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Heimdall blowing Gjallarhorn

Heimdall, Watchman of the Gods, Will Sound the Horn as Ragnarok Approaches

Heimdall is a god in the Norse pantheon, most well-known for his task to announce the coming of Ragnarok by sounding his horn, which will be heard across all worlds. He is one of the better-known Norse gods, who is mentioned in a number of literary sources, including the Poetic Edda and the Prose Edda . Heimdall is referred to as the ‘watchman of the gods’, and he is believed to dwell at the entry of Asgard, the home of the Aesir, where he stands guard over Bifrost, the rainbow bridge.

Heimdall’s horn, known as Gjallarhorn (‘yelling horn’, or ‘loud sounding horn’), will be sounded before the events of the Ragnarok begin.

The God with Nine Mothers

According to Norse mythology, Heimdall (the Anglicised version of the Old Norse ‘Heimdallr’) was the son of Odin, the leader of the Norse gods. The birth of Heimdall is a little odd though, as he is said to have been born of nine jotnar who were sisters. Heimdall’s nine mothers are said to be Gjolp, Greip, Eistla, Eyrgjafa, Ulfrun, Angeyja, Imth, Atla, and Jarnsaxa. The reference to Heimdall’s birth may be found in Hyndluljoth, one of the books in the Poetic Edda . According to one interpretation, Heimdall’s nine mothers are the nine waves.

The birth of Heimdall by nine mothers is also mentioned in the Prose Edda , specifically in the book known as Gylfaginning. This book goes on to state that Heimdall was also referred to as Gullintanni, which, translated literally, means ‘the one with the gold teeth’, and Hallinskidi, the meaning of which is obscure. In addition, this god is sometimes called Rig, or Vindler. It has been claimed that Heimdall came to be known by numerous names as he is known to have wandered frequently amongst mortals.   

Heimdal and his Nine Mothers (1908) by W. G. Collingwood, in which Heimdallr's Nine Mothers are depicted as waves (public domain)

Heimdal and his Nine Mothers (1908) by W. G. Collingwood, in which Heimdallr's Nine Mothers are depicted as waves ( public domain )

Guardian of the Gods

The Gylfaginning refers to Heimdall as the ‘White God’, and says he has a golden-maned horse called Gulltoppr, and a sword called ‘Hofund’. He dwells in a place called Himinbjörg (meaning ‘Heaven’s Castle’ or ‘Heaven’s Mountain’), which is located where the rainbow bridge, Bifrost, meets Asgard.

It is from his stronghold that Heimdall keeps watch, and protects the realm of the gods from hostile forces. Additionally, it is said that Heimdall “needs less sleep than a bird; he sees equally well night and day a hundred leagues from him, and hears how grass grows on the earth or wool on sheep, and everything that has a louder sound”, qualities that made this god such an effective watchman. Heimdall, however, will not be keeping watch forever, as it will end with the arrival of Ragnarok.

Heimdallr brings forth gifts of the gods to the humans by Nils Asplund (CC by SA 3.0)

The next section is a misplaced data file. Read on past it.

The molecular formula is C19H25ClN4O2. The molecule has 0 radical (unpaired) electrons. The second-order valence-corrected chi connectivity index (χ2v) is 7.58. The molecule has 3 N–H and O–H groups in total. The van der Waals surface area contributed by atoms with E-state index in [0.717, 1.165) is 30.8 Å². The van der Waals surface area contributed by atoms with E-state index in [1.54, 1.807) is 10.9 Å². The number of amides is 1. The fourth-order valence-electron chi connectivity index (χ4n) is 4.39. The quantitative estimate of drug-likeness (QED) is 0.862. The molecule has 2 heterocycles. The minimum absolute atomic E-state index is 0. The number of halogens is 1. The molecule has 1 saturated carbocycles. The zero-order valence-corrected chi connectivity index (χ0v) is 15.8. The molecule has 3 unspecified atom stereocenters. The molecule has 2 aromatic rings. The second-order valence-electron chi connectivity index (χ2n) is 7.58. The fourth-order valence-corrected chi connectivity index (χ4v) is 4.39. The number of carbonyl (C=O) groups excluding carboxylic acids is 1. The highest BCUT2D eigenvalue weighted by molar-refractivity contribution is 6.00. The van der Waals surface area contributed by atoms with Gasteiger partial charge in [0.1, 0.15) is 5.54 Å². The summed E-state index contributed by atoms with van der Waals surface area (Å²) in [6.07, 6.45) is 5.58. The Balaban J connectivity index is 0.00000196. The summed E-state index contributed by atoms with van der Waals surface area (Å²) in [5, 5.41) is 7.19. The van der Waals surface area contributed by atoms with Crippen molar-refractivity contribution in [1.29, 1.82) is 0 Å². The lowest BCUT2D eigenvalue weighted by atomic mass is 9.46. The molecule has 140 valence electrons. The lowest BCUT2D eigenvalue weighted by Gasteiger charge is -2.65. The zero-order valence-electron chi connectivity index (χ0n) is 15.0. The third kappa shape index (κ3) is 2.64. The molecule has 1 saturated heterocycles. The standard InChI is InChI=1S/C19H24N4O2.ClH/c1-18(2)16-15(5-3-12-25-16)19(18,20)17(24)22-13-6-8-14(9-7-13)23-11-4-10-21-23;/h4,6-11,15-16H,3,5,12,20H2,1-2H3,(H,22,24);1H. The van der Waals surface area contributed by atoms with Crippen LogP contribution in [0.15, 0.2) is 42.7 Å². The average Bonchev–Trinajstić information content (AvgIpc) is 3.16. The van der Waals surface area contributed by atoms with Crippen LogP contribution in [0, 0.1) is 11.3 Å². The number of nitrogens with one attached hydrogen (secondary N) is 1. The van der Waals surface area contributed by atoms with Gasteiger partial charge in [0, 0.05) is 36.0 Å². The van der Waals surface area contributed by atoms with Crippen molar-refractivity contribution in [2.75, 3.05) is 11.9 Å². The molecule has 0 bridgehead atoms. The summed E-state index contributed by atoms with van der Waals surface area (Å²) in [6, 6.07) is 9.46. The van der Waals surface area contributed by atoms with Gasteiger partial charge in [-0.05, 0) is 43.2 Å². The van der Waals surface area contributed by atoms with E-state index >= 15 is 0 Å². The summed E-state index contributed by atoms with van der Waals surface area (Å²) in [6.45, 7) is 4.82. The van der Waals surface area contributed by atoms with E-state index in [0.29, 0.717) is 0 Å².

Heimdallr brings forth gifts of the gods to the humans by Nils Asplund ( CC by SA 3.0 )

The Horn That Blasts Through All the Worlds

Heimdall possesses a horn known as Gjallarhorn, which is the object this god is most commonly associated with. This horn is said to be so powerful that a blast from it can be heard in all the worlds. When Heimdall spots the enemies of the Norse gods gathering on the plains of Vigrid, he will blow Gjallarhorn to assemble the gods to prepare for the final battle. During the events of Ragnarok, Heindall is destined to face Loki in battle, during which the two gods will slay each other.    

A part of the Gosforth Cross, possibly 10th century, showing a double-monster and a figure with a spear and a horn, believed to be Heimdallr (public domain)

A part of the Gosforth Cross, possibly 10 th century, showing a double-monster and a figure with a spear and a horn, believed to be Heimdallr ( public domain )

The watchman of the gods also has several smaller appearances in the Norse myths. As an example, the Skaldskaparmal, another book in the Prose Edda , begins with the visit of Aegir, a jotunn, to Asgard. Odin prepares a banquet for his guest, and a number of the Norse gods attend it. Heimdall is said to be one of them. In the same book, Heimdall is also mentioned to have been one of the gods who attended the funeral procession of Baldur, during which he rides his steed Gulltoppr.   

Top image: Heimdall blowing Gjallarhorn ( public domain )

By Wu Mingren

References

Anon., The Poetic Edda [Online]

[Bellows, H. A. (trans.), 1936. The Poetic Edda .]

Available at: http://www.sacred-texts.com/neu/poe/index.htm

Black, J., 2014. The story of Ragnarok and the Apocalypse. [Online]
Available at: http://www.ancient-origins.net/myths-legends/story-ragnarok-and-apocalypse-001352

Krüger, P., 2011. Heimdallr – The God with the Wet Back. [Online]
Available at: http://www.germanicmythology.com/ASTRONOMY/HeimdallrWetback.html

Snorri Sturluson, The Prose Edda [Online]

[Brodeur, A. G. (trans.), 1916. Sturluson’s The Prose Edda .]

Available at: http://www.sacred-texts.com/neu/pre/index.htm

The Editors of Encyclopaedia Britannica, 2018. Heimdall. [Online]
Available at: https://www.britannica.com/topic/Heimdall

www.Norse-Mythology.net, 2018. Heimdall: The guardian of bifrost. [Online]
Available at: http://norse-mythology.net/heimdallr-the-guardian-of-bifrost-in-norse-mythology/

Comments

The strange trumpeting sounds heard world wide might cause one to wonder if, at last, Heimdal is warning of Ragnorak.

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